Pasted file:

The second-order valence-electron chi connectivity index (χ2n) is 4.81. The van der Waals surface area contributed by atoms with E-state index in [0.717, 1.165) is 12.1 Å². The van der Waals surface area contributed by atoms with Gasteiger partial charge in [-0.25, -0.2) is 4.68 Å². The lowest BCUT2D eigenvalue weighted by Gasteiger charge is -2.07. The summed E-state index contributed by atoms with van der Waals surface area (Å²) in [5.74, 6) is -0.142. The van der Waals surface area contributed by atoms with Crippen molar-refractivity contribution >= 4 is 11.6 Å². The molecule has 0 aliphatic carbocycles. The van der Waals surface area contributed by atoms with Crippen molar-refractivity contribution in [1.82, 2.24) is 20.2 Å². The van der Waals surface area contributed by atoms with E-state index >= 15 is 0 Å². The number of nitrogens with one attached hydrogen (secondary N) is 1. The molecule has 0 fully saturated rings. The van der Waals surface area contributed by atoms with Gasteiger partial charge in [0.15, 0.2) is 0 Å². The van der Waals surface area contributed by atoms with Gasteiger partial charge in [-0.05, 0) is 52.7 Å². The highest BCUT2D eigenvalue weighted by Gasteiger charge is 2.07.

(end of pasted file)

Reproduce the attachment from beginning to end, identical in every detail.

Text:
The second-order valence-electron chi connectivity index (χ2n) is 4.81. The van der Waals surface area contributed by atoms with E-state index in [0.717, 1.165) is 12.1 Å². The van der Waals surface area contributed by atoms with Gasteiger partial charge in [-0.25, -0.2) is 4.68 Å². The lowest BCUT2D eigenvalue weighted by Gasteiger charge is -2.07. The summed E-state index contributed by atoms with van der Waals surface area (Å²) in [5.74, 6) is -0.142. The van der Waals surface area contributed by atoms with Crippen molar-refractivity contribution >= 4 is 11.6 Å². The molecule has 0 aliphatic carbocycles. The van der Waals surface area contributed by atoms with Crippen molar-refractivity contribution in [1.82, 2.24) is 20.2 Å². The van der Waals surface area contributed by atoms with E-state index >= 15 is 0 Å². The number of nitrogens with one attached hydrogen (secondary N) is 1. The molecule has 0 fully saturated rings. The van der Waals surface area contributed by atoms with Gasteiger partial charge in [0.15, 0.2) is 0 Å². The van der Waals surface area contributed by atoms with Gasteiger partial charge in [-0.05, 0) is 52.7 Å². The highest BCUT2D eigenvalue weighted by Gasteiger charge is 2.07.